Global Showbiz Briefs: Hrithik Roshan Back To Work After Brain Surgery; David Harewood Joins Cop Drama ‘By Any Means’; More
Hrithik Roshan Shrugs Off Brain Surgery, Returns To Work
Bollywood star Hrithik Roshan is to go back before the cameras for local Fox feature Bang Bang in mid-November. The actor underwent brain surgery to remove a blood clot last month, putting the film on hiatus, but now says he is “doubly charged and looking forward to resuming” production”. Siddharth Anand is directing the film, which also stars Katrina Kaif. “Hrithik is raring to go and his enthusiasm is infectious,” Anand said according to NDTV. The release of the film has been moved from May to October 2, 2014, to take advantage of the four-day Dussehra weekend holiday. Roshan is one of Bollywood’s hottest stars and next will be seen in Krrish 3, which bows November 4.
David Harewood Passes Up A Dance For ‘By Any Means’
Erstwhile Homeland CIA director David Harewood turned down a slot on BBC series Strictly Come Dancing last month, but he will appear in another show on the network. Life On Mars and Death In Paradise producer Red Planet Pictures is putting the finishing touches on six-part drama series By Any Means and has added a handful of well-known British guest stars for the first season. Along with Harewood, Downton Abbey‘s Amy Nuttall, Mr. Selfridge‘s Nick Moran and legendary Bond Girl Honor Blackman will all appear. The drama revolves around a clandestine police unit living on the edge and playing the criminal elite at their own game. Regular cast includes Warren Brown (Luther), Shelley Conn (Mistresses), Andrew-Lee Potts (Primeval), Gina McKee (The Borgias) and Elliot Knight (Sinbad). Belinda Campbell and Tony Jordan are exec producers for Red Planet, and Polly Hill exec produces for BBC One.
Global Showbiz Briefs: FoxCrime Launches In Africa; News Corp Seals Mobile Deals For Soccer In Asia; More
FoxCrime Channel Infiltrates South Africa
Fox International Channels announced the South African launch of its global crime and investigation entertainment network, FoxCrime. The launch adds 1.6 million subscribers to the brand’s 25 million existing global households. The South African FoxCrime schedule combines FIC original co-productions such as The Bridge with franchise acquisitions including Criminal Minds, CSI and Blue Bloods. The channel also boasts a Classic Crime block that launches with NYPD Blue, Remington Steele, CHiPs and The Streets of San Francisco and includes an African-focused slot entitled Case Files: Africa, covering infamous crime stories from across the Continent.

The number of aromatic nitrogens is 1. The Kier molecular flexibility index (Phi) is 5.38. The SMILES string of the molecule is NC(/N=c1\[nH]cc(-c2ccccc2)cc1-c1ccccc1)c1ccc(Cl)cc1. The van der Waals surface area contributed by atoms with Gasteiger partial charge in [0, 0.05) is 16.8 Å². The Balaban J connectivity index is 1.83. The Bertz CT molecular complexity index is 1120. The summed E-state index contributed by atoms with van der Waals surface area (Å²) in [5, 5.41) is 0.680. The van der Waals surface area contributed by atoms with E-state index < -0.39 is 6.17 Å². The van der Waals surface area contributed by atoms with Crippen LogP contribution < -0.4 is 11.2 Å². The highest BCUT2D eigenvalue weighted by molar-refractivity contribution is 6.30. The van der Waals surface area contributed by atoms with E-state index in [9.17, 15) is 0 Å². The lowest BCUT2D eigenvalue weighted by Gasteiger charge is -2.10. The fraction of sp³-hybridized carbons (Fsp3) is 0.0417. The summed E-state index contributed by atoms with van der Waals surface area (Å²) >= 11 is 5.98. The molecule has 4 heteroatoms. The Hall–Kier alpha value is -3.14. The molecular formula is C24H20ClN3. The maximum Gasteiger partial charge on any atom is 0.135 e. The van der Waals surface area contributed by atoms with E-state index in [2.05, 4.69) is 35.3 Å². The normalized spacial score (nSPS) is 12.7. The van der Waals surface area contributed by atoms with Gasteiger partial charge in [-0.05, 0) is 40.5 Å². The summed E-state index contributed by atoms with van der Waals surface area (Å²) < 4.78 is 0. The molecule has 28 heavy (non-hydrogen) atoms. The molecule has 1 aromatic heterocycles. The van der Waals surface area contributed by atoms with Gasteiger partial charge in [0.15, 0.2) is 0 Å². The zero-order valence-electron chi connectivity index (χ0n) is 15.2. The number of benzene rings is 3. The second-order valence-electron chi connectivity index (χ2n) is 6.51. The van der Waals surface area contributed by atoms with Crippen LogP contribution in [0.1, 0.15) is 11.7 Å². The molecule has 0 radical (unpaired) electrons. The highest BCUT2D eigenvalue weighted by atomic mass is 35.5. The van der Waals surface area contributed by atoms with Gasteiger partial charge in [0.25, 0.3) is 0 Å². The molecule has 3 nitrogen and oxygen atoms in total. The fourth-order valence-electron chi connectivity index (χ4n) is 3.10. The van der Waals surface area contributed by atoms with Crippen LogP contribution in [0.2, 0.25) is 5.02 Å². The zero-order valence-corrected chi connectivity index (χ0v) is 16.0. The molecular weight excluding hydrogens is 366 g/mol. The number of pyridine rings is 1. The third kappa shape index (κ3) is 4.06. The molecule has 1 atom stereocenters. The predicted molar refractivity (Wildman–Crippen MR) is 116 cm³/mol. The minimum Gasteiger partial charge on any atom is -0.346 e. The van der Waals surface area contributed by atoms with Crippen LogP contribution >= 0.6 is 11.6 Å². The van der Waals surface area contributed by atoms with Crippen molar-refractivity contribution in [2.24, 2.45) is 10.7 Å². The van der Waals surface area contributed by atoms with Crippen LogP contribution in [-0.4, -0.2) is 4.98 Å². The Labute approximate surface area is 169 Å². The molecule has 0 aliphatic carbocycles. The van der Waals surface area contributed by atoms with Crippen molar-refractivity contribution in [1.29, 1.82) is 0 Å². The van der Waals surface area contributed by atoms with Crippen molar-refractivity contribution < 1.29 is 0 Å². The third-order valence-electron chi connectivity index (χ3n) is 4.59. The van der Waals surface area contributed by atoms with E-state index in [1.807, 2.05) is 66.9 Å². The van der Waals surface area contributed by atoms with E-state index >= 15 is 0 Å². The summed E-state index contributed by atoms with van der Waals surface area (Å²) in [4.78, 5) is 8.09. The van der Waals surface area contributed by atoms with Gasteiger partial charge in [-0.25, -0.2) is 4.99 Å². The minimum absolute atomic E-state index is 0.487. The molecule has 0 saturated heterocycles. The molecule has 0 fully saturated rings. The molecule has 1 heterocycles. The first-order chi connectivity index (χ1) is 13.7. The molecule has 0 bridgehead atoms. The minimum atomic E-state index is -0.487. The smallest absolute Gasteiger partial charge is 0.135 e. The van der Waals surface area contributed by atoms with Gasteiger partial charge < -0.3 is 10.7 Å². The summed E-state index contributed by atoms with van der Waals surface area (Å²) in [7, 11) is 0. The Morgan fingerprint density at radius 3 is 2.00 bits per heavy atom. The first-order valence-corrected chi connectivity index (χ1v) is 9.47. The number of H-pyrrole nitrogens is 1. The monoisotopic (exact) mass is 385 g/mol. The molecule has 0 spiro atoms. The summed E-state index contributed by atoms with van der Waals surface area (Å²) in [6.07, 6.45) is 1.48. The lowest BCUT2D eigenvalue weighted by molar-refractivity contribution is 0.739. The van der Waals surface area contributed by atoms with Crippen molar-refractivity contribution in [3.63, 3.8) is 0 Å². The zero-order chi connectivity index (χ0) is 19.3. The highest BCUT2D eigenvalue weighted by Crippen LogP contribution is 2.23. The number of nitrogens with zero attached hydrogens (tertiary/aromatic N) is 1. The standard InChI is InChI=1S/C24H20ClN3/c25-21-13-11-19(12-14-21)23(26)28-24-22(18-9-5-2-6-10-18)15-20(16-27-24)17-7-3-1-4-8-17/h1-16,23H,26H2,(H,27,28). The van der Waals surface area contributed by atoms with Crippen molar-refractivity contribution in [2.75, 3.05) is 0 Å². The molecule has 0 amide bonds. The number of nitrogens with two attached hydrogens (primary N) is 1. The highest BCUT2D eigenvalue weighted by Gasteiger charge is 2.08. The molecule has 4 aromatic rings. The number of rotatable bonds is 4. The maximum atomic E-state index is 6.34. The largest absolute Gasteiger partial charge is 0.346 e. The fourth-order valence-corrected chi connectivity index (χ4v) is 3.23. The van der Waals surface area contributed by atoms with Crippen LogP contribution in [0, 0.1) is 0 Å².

News Corp Secures Exclusive Mobile, Internet Soccer Rights
News Corp said Monday that it has secured exclusive mobile and Internet clip rights for England’s Barclays Premier League and several additional major leagues in Japan, Vietnam and Indonesia beginning this month. In addition, mobile and Internet rights have been secured in those territories for Bundesliga (Germany), Ligue 1 (France), Serie A (Italy), FA Cup (England), Championship (England), Capital One Cup (England), Brazilian Championship, and Major League Soccer.
Britain’s Channel 4 News has obtained letters sent by Rupert Murdoch to two British MPs in an attempt to clarify statements he made to Sun staff that were secretly recorded in March and revealed earlier this month. In the correspondence to MPs Keith Vaz and John Whittingdale, Murdoch says he regrets his choice of words in a “highly emotional meeting”. In the original transcript, which was published by Exaro News, Murdoch says that the practice of making payments to police officers for news tips had “been going on a hundred years” and was the “culture of Fleet Street”. In the letter to Vaz (read it here), Murdoch says, “I did not intend to suggest that any violations of the law are tolerable or acceptable.”
News Corp announced today plans to move its entire London operations to a single location in The Place on the south bank of the Thames River. The locally based businesses and staff of News UK, Dow Jones and HarperCollins will be housed together for the first time and will begin relocating to the new site in the summer of 2014.
“Our new London location in the vibrant borough of Southwark will allow us to realize one core objective as the new News – to work more closely and creatively, and leverage our collective resources,” said Robert Thomson, Chief Executive of News Corp.